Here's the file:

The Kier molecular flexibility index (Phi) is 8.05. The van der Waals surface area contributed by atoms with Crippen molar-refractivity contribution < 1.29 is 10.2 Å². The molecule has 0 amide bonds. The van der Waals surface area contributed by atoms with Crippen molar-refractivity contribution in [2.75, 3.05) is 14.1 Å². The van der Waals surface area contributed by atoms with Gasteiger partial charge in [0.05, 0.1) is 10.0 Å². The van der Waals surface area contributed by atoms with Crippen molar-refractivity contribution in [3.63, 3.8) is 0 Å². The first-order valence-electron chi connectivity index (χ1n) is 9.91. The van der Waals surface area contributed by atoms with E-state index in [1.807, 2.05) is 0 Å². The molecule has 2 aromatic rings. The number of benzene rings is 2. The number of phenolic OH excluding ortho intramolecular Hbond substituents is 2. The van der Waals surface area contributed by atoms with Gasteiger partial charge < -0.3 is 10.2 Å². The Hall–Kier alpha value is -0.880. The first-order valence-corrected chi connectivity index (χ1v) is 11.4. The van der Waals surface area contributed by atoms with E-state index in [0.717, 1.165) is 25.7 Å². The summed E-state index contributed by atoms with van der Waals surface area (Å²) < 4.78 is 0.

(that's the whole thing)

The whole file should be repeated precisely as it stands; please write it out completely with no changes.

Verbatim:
The Kier molecular flexibility index (Phi) is 8.05. The van der Waals surface area contributed by atoms with Crippen molar-refractivity contribution < 1.29 is 10.2 Å². The molecule has 0 amide bonds. The van der Waals surface area contributed by atoms with Crippen molar-refractivity contribution in [2.75, 3.05) is 14.1 Å². The van der Waals surface area contributed by atoms with Gasteiger partial charge in [0.05, 0.1) is 10.0 Å². The van der Waals surface area contributed by atoms with Crippen molar-refractivity contribution in [3.63, 3.8) is 0 Å². The first-order valence-electron chi connectivity index (χ1n) is 9.91. The van der Waals surface area contributed by atoms with E-state index in [1.807, 2.05) is 0 Å². The molecule has 2 aromatic rings. The number of benzene rings is 2. The number of phenolic OH excluding ortho intramolecular Hbond substituents is 2. The van der Waals surface area contributed by atoms with Gasteiger partial charge < -0.3 is 10.2 Å². The Hall–Kier alpha value is -0.880. The first-order valence-corrected chi connectivity index (χ1v) is 11.4. The van der Waals surface area contributed by atoms with E-state index in [0.717, 1.165) is 25.7 Å². The summed E-state index contributed by atoms with van der Waals surface area (Å²) < 4.78 is 0.